The next line is the command to forgive someone when they err. Rebuking and forgiveness go hand in hand. Rebuking is not done from a position of power but from a position of love, seeking the best for the other who is in error. Forgiveness flows from the same heart.

When it is all said and done, to have corrected another or forgiven them one hundred times means absolutely nothing about my spirituality. I means I am doing what God expects of me. It means I am being like him. It means I should not be held up, glorified or proud of myself. I am simply being what I was created to be.

Rebuke, forgive, stay humble. Three commands to live counter-culturally.

Friday, January 8, 2010

Luke 16:16-31; Reversal

Some call it the Divine Reversal, when God takes what we place first and suddenly flips it upside down to be last. When a beggar turns out to have a luxurious life while a famous rich man has less than nothing. When a rejected carpenter turns out to be the king while the leaders turn out to be dead wrong.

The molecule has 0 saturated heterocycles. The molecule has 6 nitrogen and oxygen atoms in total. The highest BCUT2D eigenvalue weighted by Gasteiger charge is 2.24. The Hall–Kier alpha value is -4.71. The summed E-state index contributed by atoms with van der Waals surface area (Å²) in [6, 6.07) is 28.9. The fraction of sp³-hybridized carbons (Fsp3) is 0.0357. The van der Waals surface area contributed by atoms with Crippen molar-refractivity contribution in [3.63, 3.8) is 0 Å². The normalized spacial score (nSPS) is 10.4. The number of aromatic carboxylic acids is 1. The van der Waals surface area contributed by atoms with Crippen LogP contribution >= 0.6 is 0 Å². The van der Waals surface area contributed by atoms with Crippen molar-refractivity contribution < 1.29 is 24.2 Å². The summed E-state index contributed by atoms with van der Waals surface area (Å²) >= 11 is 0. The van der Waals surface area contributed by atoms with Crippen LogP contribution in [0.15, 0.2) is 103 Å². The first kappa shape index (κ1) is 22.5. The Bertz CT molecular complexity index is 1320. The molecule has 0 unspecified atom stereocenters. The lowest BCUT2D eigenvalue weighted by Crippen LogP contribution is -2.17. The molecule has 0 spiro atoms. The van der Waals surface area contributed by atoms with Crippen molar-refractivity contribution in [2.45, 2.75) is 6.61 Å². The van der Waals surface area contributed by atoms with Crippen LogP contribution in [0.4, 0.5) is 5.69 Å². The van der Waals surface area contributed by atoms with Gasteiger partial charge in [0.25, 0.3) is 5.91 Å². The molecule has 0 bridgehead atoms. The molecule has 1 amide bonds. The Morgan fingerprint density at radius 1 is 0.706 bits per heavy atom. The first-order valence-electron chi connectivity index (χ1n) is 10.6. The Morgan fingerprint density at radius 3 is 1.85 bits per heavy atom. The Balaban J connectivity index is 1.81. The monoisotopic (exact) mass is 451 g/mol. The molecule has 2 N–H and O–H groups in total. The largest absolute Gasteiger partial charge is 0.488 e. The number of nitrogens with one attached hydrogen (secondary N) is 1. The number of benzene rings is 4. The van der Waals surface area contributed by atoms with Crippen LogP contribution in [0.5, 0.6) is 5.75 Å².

Yet in this life, Lazarus never saw the reversal. It came after the fact, after death. Our society does not do well at thinking beyond itself to the afterlife. We are trained to live for today with no thought of tomorrow. Our movies glorify those who live "as if there is no tomorrow". Yet the divine reversal brings everything into balance because there is a tomorrow after this life is done.

This section also reaches back to the first part of the chapter and calls into question our values. What is more significant to me -- possessions or people? What is more real to me -- this life or the next? Where will I be after the divine reversal occurs in my life?

Thursday, January 7, 2010

Luke 16:1-15; people or possession

People or possessions -- which is my focus? That is what this passage seems to ask me. Even dishonest people are called shrewd or wise if they know their priorities. Money is made to be used, not loved. People are made to be loved, not used. Somehow we get this all swapped around in our world. In fact, Jesus said just that. What men value, God despises.

We value the creation over the creator, money over men, possessions over people. But God knows that only he and his people will last; everything else, money included is dust in the wind.